Sweet River rethinking plans for poultry
Since the opening of its new slaughtering facility at Ferris, Westmoreland, the operators of Sweet River Abattoir and Supplies Company has slaughtered some 2,000 pigs and is looking forward to continued increase in throughput, Managing Director Valdence Gifford said.
Speaking with the Financial Gleaner on the company's annual results for 2016, Gifford said the company is now "comfortable" with its supply of pigs from western farmers, so much so that it has shelved its plan to diversify into other protein options "for now."
The new facility opened in June.
"There is a significant improvement in the availability of pigs now compared to five/six months ago," Gifford said of an uptick in local stock.
The country saw a scarcity of pigs which spanned several quarters, forcing the only listed abattoir to near closure. But the uptick now spells better days, Gifford said.
To shore up the company after several quarters of losses, Sweet River proposed last year to diversify its offerings to poultry. Gifford now says the company is rethinking those plans, given the pickup in the pig market.
"The fact that our numbers were so low, we were literally struggling to survive. But once the number of pigs improved and soon sheep and goat will be available diversifying into poultry is not something that we would want to look at at this time," he said.
The abattoir was also designated the ninth agro-park, which further helped to boost its contractual arrangements, he said. Despite this, no sheep or goats have been slaughtered so far.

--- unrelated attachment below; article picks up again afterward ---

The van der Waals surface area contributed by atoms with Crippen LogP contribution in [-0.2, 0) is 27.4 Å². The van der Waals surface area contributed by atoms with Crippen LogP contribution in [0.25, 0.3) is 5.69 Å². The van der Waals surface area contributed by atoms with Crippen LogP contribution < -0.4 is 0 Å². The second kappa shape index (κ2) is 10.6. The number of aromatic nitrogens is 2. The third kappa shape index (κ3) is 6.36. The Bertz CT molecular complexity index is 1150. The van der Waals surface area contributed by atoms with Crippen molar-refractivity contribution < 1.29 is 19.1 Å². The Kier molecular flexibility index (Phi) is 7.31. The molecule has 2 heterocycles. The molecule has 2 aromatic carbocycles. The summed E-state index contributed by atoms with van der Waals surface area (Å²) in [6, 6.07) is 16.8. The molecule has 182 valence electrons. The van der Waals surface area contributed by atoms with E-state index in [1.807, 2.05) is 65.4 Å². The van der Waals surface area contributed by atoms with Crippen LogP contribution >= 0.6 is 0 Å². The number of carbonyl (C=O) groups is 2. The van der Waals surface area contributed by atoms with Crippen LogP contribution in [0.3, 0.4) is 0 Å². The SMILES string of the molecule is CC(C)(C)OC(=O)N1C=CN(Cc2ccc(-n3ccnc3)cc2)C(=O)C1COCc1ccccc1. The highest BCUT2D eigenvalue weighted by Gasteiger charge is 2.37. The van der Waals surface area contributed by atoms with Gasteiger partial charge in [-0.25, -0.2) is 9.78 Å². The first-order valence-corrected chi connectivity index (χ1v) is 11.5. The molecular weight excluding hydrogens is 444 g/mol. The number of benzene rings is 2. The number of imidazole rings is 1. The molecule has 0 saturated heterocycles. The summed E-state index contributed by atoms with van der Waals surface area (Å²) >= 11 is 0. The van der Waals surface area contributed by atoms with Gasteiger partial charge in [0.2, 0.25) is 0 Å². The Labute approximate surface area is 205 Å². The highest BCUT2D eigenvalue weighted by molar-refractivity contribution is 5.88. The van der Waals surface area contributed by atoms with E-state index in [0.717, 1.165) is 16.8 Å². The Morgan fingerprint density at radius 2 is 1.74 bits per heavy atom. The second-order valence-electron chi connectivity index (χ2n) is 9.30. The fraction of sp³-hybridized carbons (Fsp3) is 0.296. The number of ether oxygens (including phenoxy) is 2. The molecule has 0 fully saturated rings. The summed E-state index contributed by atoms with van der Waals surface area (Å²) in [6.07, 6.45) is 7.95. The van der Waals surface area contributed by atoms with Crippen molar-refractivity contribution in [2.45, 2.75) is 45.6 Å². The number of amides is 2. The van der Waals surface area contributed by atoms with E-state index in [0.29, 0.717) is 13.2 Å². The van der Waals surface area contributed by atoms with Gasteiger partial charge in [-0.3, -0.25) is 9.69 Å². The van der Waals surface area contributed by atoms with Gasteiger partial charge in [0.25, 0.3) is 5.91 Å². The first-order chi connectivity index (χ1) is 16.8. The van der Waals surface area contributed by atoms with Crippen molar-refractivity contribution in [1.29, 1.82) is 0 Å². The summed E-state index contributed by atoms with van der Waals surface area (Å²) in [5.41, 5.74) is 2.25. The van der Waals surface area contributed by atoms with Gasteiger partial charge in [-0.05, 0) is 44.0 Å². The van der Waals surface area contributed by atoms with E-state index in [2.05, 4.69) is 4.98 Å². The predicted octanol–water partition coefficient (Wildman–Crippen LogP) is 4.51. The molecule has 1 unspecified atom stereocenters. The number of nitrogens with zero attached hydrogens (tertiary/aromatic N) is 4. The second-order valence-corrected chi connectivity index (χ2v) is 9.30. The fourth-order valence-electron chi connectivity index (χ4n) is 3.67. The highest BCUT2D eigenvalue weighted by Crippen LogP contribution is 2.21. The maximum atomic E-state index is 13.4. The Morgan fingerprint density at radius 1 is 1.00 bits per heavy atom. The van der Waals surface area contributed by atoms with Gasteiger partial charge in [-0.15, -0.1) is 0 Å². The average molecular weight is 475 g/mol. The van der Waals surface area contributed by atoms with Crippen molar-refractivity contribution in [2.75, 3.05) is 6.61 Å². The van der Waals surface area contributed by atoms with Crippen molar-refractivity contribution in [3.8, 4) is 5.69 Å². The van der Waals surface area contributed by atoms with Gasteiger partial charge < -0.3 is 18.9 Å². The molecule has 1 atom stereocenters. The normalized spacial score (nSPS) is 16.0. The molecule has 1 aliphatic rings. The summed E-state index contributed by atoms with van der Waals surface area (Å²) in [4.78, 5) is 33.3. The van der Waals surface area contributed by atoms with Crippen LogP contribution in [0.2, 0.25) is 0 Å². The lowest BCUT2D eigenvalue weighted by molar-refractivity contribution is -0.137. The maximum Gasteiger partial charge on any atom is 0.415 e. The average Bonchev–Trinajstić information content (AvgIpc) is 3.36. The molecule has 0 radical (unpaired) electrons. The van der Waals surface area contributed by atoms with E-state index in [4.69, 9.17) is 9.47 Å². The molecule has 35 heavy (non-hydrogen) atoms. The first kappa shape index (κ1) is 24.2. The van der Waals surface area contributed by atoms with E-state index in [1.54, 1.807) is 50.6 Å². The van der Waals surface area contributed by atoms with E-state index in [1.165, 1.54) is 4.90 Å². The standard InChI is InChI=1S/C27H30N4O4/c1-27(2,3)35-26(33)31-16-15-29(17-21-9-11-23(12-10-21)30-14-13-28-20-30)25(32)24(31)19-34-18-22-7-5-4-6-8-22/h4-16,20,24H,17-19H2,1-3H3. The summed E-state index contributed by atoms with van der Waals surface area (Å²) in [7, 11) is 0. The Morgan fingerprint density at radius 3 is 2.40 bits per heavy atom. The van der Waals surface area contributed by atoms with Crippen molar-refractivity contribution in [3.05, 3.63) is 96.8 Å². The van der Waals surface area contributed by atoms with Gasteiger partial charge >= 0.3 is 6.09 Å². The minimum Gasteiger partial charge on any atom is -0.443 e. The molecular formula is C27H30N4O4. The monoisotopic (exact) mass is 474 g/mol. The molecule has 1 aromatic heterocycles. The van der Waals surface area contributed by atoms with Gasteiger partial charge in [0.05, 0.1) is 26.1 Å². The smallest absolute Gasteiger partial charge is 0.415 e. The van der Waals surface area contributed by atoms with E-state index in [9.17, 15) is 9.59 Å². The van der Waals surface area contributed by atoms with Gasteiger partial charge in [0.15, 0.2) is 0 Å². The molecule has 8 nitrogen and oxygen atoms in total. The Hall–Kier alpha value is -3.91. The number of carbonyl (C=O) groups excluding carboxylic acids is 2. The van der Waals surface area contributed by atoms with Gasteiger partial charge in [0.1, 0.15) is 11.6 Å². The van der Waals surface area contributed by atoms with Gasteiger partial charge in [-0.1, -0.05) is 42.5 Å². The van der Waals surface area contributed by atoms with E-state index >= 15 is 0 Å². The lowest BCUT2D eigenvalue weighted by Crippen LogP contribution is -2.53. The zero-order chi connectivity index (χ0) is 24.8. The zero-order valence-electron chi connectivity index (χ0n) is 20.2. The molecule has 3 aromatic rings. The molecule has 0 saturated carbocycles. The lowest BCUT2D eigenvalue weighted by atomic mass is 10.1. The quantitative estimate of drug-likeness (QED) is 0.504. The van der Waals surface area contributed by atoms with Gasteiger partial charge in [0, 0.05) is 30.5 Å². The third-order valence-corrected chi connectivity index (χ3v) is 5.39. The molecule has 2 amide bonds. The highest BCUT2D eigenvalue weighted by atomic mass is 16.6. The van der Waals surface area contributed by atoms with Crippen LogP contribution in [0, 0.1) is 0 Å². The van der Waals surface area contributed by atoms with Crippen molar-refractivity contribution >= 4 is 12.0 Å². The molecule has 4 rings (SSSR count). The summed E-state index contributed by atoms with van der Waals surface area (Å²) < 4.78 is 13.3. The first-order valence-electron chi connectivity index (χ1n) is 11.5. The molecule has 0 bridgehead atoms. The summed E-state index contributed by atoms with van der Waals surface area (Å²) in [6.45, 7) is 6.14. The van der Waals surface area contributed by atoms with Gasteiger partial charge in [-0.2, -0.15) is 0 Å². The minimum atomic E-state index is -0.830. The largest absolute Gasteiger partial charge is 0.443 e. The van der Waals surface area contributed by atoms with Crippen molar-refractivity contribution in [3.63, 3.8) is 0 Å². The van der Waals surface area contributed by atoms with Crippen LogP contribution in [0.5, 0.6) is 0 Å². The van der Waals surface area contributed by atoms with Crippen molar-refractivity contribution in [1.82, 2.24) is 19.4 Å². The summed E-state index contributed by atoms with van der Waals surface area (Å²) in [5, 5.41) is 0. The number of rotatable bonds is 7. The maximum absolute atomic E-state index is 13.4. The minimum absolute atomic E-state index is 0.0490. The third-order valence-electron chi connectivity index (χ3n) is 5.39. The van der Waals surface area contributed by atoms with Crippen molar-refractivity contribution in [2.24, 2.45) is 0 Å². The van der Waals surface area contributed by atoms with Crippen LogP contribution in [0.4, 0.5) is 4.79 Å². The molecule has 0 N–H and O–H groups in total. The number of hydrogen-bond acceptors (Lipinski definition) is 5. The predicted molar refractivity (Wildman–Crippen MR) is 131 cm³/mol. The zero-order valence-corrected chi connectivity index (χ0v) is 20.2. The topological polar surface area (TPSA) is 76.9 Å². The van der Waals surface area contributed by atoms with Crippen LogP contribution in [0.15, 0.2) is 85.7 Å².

"We are working with the sheep and goat farmers to bring them on board as soon as possible. We are hoping that later this year we might commence, even in small numbers, particular coming on to the Christmas season when the demand for those products is at all-time high," Gifford said.
Of the performance of the new facility, Gifford said the company is "quite happy with the progress that has been made".
"We are comfortable with the supply of pigs that we are receiving at this time. We are able to satisfy our main markets, which was not so for the last two years or so," he said.
With interest from CARICOM markets to import pork form Jamaica, the abattoir is anticipating even better days ahead; however, Gifford said the focus now is more on meeting the needs of the Jamaican market.
"There have been some new entrants in the wholesale meat market in western Jamaica. At this time, we are trying to maximise the products that we know we have markets for," he said, noting a planned CARICOM mission to access Jamaica's capability as a pork supplier.
Sweet River is gauging carefully its ability to take on this export market, even in the face of previous pronouncements of being expor- hungry.
"We are looking forward to that without doubt, but I am not sure of our state of readiness. We want to satisfy or local market first before we look beyond. For the past two years, we weren't able to meet our demand, so now that we are at that level, we want to fully satisfy our local market," he said.
Sweet River posted improved revenues of $215 million for the year ended March 2016 or a 77 per cent increase over the $121 million earned the previous year.
However, its net losses expanded to $5.5 million or 18 per cent more than the $4.7 million loss recorded in 2015.
Sweet River said the results were due to a 95 per cent spike in expenses. The company paid high prices for pigs due to the shortage.
This year, however: "We will be working closer with our suppliers of raw materials and technical support to farmers, as we are projecting further growth and expansion of our markets over the next few years," the company said.